The comedian and social commentator Russell Brand recently weighed in on claims made by the Russian government regarding “biolabs” in Ukraine. On March 6, the Russian government’s Twitter account alleged that during Putin’s invasion of Ukraine, evidence of an emergency clean-up operation “aimed at eradicating traces of the military-biological program” was found in various research facilities in the country. Along with Brand, right-wing commentators like Fox News’ Tucker Carlson have repeated the claims, and many conspiracy communities, including QAnon, have latched onto the idea. This misinformation narrative has conveniently lined up with origin myths of COVID-19, while also providing the Kremlin with additional detail to justify Russia’s invasion of Ukraine…..From his chaotic on-screen career that cemented his “lovable rogue” reputation to his deep involvement in wellness and spirituality, he has followed the unfortunate but well-trodden path into the dubious regurgitation of misinformation couched as “truth.” He offers his audience a window into a world of his own brand of forbidden knowledge,….

      …..Brand’s chosen road leads his audience to a shadowy doorway to conspiracy theories, misinformation, and Russian propaganda. Brand says he’s “explaining, not condoning” – but he’s boosting a lie, and dodging responsibility for doing so.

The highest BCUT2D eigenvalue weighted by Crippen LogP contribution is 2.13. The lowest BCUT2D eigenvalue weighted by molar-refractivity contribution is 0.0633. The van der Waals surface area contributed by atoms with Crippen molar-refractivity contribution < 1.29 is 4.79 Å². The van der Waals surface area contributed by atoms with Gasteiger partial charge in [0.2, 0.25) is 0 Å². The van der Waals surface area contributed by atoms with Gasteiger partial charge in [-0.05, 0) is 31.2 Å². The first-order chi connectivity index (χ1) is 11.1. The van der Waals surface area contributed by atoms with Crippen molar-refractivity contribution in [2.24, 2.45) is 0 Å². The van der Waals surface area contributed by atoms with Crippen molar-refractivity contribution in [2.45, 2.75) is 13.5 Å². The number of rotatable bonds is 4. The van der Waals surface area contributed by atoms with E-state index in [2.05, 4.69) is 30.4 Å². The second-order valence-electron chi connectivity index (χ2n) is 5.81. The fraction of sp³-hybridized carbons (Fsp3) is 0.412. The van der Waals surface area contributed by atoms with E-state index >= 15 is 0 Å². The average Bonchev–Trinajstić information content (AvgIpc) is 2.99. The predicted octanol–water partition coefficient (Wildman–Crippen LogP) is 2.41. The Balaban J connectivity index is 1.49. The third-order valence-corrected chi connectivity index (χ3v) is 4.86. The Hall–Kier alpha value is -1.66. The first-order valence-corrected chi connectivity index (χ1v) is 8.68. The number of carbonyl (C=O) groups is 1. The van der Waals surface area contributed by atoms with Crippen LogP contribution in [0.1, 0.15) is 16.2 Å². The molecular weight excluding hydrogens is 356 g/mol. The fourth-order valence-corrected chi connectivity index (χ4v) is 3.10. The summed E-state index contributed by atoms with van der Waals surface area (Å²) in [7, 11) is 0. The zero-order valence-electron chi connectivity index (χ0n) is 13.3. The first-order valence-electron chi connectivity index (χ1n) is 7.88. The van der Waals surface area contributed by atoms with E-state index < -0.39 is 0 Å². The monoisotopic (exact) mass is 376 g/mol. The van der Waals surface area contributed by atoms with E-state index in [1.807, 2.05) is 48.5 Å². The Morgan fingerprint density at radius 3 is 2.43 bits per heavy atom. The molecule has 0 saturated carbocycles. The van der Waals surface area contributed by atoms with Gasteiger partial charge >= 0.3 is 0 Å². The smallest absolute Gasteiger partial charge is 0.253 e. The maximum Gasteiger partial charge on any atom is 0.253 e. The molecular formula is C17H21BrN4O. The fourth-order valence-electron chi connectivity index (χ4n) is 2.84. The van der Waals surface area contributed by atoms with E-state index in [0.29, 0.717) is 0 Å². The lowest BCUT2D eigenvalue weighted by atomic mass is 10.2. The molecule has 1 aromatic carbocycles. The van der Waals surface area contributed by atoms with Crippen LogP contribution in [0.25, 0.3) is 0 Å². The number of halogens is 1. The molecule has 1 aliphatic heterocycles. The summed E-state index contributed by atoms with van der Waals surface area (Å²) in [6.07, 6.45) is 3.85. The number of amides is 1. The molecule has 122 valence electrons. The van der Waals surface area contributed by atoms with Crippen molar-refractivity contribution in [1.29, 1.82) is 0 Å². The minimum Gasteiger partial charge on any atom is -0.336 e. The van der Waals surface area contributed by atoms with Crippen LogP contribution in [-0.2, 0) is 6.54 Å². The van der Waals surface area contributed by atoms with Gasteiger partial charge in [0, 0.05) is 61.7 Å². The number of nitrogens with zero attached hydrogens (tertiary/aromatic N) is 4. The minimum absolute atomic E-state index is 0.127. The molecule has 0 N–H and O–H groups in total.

• I was reading how Benjamine Netenyahoo is now a moderate in his new terrorist/Kahanist infused Israel Government

        This relates to Ukraine in how the indigenous people of eastern Ukraine are to be cleansed or harshly subjugated by racist extremists ,,,, if they get their way

        John Pilger from 2014-2015 ,,, “,”At the same time, the Kiev regime turned on the ethnic Russian population in the east with the ferocity of ethnic cleansing. Deploying neo-Nazi militias in the manner of the Waffen-SS, they bombed and laid to siege cities and towns. They used mass starvation as a weapon, cutting off electricity, freezing bank accounts, stopping social security and pensions. More than a million refugees fled across the border into Russia. In the western media, they became unpeople escaping “the violence” caused by the “Russian invasion”. ,,,

        Both John Pilger and Russel Brand are far more trustworthy and honest than Pat.

        I recommend anyone to visit John Pilgers site and read from his archives anything to do with Ukraine from 2014 onward’s ,,,,

        anti-war truth reads a lot differently than pro-Ukraine anti-Russian propaganda.